The sacred groves of Osogbo are absolutely beautiful and have a serene quality to them. Former sacred areas subject to being sold off for farming land were found by an Austrian artist, Suzanne Wenger, who took an interest in this beautiful part of Nigeria. She started an artist community with local and foreign artists and worked very hard on getting the area protected against further development. In the groves the artists created beautiful art, mostly based on the local folk tales, that fit perfectly into the leafy, green environment. The streams running through the groves make it a super relaxing place to spend hours and hours.

The Austrian government supports the protection of the Osogbo groves and the Nigerian Field Society arranges regular trips to it (that’s how we got there). The local government keeps the area protected and rightfully so as it preserves Nigerian heritage on several levels. Osogbo Sacred Grove is a UNESCO world heritage site.

Our Ibadan trip didn’t leave any time for sightseeing unfortunately, neither did the Abuja trip, however the drive from the airport to Abuja center was great. We had to take a back route due to highway congestion and our taxi driver did a great job in giving us some info on the area. The famous Aso rock is quite imposing when you are driving towards Abuja, Aso Rock is again similar to Ayers Rock in Australia, a big rock sticking out of “soft” soil with little similar rocky outcrops around.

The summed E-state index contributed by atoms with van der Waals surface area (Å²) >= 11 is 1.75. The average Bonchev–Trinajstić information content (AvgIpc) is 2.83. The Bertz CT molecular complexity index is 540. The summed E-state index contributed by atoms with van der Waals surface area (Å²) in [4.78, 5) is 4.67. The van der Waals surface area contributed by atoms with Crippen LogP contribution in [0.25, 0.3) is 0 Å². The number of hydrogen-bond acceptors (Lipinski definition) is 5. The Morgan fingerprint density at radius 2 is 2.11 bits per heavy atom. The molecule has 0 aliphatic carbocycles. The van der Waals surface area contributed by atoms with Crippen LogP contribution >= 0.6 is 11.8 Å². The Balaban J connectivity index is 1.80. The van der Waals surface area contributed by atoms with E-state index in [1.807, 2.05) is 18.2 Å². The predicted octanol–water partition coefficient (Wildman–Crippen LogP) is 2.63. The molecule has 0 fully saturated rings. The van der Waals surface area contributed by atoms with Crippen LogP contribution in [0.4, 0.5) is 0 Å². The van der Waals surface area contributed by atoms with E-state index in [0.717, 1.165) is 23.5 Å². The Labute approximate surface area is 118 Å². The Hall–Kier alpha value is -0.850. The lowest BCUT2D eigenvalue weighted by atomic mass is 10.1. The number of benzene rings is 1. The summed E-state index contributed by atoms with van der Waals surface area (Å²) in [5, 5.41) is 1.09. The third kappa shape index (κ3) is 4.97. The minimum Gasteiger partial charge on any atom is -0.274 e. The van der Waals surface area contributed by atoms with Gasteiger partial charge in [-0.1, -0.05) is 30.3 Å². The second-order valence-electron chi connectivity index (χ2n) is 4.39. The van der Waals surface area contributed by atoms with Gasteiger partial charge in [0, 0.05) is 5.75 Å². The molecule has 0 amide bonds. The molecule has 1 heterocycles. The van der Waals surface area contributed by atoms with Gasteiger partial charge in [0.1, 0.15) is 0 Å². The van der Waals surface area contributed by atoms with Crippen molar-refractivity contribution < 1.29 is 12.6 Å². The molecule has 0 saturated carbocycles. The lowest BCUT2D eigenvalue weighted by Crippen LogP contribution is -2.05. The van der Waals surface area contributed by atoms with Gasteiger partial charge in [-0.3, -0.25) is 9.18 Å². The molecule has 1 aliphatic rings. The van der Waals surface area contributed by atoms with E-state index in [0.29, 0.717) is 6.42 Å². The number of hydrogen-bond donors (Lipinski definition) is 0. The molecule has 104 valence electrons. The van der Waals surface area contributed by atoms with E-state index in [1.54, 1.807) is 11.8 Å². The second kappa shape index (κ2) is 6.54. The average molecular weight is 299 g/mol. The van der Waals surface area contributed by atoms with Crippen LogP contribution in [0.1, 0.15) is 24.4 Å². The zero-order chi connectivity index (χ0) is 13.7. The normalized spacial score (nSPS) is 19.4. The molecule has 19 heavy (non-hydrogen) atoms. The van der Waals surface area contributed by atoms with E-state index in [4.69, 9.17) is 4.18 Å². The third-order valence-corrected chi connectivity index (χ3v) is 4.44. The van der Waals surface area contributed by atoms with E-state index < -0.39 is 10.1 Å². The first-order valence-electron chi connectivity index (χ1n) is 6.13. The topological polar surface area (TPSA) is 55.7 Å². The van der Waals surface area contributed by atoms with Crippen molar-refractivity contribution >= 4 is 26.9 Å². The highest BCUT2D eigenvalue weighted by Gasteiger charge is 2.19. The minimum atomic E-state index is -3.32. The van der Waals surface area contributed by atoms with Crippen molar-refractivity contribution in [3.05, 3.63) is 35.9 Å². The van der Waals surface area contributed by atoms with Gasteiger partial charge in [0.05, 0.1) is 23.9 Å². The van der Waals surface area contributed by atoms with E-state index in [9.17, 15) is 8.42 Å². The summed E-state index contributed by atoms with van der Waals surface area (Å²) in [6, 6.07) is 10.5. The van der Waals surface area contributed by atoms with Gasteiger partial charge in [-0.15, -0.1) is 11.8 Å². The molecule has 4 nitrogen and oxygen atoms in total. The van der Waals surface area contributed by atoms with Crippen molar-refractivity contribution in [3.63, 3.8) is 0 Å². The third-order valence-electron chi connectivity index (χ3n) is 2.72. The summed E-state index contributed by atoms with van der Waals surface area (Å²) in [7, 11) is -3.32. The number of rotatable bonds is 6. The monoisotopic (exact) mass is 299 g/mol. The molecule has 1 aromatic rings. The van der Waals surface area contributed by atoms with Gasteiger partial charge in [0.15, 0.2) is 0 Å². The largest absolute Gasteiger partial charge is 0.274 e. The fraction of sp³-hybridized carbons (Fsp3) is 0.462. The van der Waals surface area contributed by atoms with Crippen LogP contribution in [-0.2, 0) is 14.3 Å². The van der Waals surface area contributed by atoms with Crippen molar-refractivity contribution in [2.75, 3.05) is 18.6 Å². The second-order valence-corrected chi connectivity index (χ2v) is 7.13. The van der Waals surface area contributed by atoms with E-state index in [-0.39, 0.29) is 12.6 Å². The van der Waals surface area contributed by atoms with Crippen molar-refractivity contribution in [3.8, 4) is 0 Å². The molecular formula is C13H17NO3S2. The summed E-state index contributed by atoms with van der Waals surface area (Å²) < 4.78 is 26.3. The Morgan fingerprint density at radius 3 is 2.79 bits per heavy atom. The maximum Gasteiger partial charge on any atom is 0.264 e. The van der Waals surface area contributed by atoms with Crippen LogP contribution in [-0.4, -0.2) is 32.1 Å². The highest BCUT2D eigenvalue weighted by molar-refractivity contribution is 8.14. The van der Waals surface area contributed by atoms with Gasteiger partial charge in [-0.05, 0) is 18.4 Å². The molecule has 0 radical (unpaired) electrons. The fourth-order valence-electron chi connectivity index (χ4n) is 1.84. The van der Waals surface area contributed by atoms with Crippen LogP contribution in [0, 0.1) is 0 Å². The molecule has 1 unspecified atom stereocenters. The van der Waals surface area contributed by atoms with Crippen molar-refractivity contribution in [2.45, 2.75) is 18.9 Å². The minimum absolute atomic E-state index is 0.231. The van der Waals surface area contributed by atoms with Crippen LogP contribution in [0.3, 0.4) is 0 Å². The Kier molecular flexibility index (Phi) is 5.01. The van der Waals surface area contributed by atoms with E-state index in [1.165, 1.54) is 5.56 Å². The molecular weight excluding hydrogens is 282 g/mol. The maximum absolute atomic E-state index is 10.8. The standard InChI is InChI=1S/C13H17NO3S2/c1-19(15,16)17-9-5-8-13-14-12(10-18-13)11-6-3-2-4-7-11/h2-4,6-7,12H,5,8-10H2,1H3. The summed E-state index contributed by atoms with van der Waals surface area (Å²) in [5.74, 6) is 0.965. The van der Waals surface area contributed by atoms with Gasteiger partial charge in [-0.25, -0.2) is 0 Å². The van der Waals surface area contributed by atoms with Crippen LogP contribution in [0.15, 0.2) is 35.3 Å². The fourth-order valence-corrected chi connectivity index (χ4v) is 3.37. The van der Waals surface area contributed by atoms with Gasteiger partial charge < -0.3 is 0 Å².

As for the other beautiful face of Nigeria, the people, I can only describe it as passion. People here have so much passion for the things they do, they smile a LOT, are mostly very happy and positive and work incredibly hard. No matter what time of day or night you can find almost anything you need, a lot of small shop owners sleep in or next to their shop to maximize opening hours. Get a Nigerian motivated for something and he/she will work very hard to get it done.

Their attitude is very friendly and polite towards other people although expats might struggle with the “direct” approach sometimes. The use of the English language with all its subtle niceties is something you won’t find a lot here (only the UK raised people). They are usually more direct than Dutchies, something some perceive as being rude (in Dutchies and Nigerians alike I might add Wink), while they are actually very polite in their interaction with expats or higher ranking and older people. Especially respect for older people is a big thing here and very nice to see, compared to the horrible rudeness you see in the “Western world” these days.